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Sophie Wild in Talk to Me
Sophie Wild in Talk to Me

Pop CultureJuly 31, 2023

Review: Talk to Me is tense, terrifying and totally terrific

Sophie Wild in Talk to Me
Sophie Wild in Talk to Me

Want to be really, really scared? A24’s new Aussie seance horror is the frightfest you’ve been looking for, writes Chris Schulz.

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She didn’t want to go. Wasn’t interested. Wouldn’t even watch the trailer. The answer was a hard pass for four straight days. Then something changed. My persistence paid off. Finally, late one recent Friday night, I drove my partner to a darkened mall in Tauranga, plied her with popcorn and ice cream, and we entered a theatre for an advance screening of Talk to Me. The hyped new horror hit is debuting in theatres at a time when Barbie has seen overwhelming enthusiasm for big screen experiences, so there were plenty of people there wanting to know what all the buzz was about.

I knew exactly what we were in for. Big things are expected from Talk To Me, an Aussie horror from A24 which lands with the same kind of hype that surrounded that other big Oz fright-fest The Babadook. “There’s a refreshing ruthlessness to this cautionary tale that plays like a surge of adrenaline,” is what horror site Bloody Disgusting has to say about it. Reviews like that have helped build hype. So too have those advance screenings. Viewers have reported being shaken to their core by what unfolds, an updated Poltergeist for our times.

My partner knew none of this. She went in cold. I couldn’t tempt her with the backstory, how it was made by two Adelaide YouTubers, then picked up by A24. She wanted none of that. She was there for a night away from the kids and, more importantly, some decent snacks. All she knew was what was right up there on the screen. Within the first few minutes of Talk To Me, someone stabs themselves squarely in the face. Viral videos show teens being possessed by a haunted hand. When someone’s eyes roll back in their head and they make out with a dog – yes, there’s tongue – she turned to me and mouthed: “What the fuck have you done?”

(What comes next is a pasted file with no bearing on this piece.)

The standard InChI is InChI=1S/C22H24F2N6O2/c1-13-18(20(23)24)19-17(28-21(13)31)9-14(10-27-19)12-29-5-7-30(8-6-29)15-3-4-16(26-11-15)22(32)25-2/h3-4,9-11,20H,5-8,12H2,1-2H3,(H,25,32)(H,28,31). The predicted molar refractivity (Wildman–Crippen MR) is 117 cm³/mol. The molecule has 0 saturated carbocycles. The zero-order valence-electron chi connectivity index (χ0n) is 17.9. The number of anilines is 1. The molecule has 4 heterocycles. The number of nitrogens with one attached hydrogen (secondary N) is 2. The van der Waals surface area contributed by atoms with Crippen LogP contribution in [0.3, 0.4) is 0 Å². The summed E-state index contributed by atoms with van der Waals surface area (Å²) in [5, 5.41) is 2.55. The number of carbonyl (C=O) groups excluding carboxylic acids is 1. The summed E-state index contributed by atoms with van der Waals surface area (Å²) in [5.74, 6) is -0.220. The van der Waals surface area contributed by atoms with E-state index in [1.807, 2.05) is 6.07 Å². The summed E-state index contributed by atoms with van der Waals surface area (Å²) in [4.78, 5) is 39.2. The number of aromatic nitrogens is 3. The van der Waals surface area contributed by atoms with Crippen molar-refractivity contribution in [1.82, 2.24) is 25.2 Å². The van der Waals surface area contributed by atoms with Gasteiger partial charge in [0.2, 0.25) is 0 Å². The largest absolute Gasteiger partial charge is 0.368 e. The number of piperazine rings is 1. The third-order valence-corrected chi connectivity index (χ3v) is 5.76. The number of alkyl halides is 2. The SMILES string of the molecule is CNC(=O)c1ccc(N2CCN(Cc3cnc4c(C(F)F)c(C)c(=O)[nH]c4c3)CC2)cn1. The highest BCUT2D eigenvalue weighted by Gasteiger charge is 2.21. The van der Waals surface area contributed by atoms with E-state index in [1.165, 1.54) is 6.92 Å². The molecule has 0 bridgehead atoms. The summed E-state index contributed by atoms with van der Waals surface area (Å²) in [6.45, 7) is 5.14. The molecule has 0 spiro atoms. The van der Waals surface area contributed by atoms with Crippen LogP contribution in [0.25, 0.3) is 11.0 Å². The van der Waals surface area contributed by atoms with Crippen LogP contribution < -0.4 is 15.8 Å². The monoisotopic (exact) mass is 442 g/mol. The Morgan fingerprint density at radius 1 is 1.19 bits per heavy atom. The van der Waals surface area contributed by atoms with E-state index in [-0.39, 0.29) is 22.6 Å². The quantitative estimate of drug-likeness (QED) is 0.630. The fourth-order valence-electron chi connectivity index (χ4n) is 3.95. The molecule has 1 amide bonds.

She has a point. Depending on your pressure points, Talk to Me can be a punishing watch. The film follows a group of teens taking turns connecting to the other side, talking to those living in the afterlife. You shake the hand and say, “Talk to me”, then, “Let me in”. Your deal with the devil is done.

From there, it’s anyone’s guess as to what might happen, what you might see, who may possess you, and what they could make you do. As you can probably tell, it all goes pretty horribly wrong. You’re only supposed to stay in touch with the ghosts and ghouls for 90 seconds, but that rule doesn’t stick. Soon, that hand is talking far more than it should. It has some pretty grisly things to say.

Talk to Me is an impressive twist on the seance horror genre, kind of like Flatliners meets Hereditary and anything containing a ouija board. The fact that it’s Australian made it feel more real to me, and having New Zealand actors Miranda Otto and Chris Alosio show up also helps. A star turn by the film’s lead Sophie Wild, in a searing performance that reminds me of Keke Palmer’s unnerving turn in Nope, also contributes to the fright factor. Even my partner admits Wild is terrific, despite the chaos around her.

Crucially, Talk to Me doesn’t devolve into a blood-drenched gore fest. The finale is far more chilling than that, and shows there’s real thought and feelings at play here. It’s a film that has plenty to say about death, grief, what may come next and the impact on those left behind. If they’re questions you don’t want to examine in a depraved way inside a darkened theatre, then Talk to Me may not be for you. It wasn’t for my partner, but it’s been two weeks since we saw it and we’re still talking about it. Grisly stuff aside, surely that’s the definition of a very good film.

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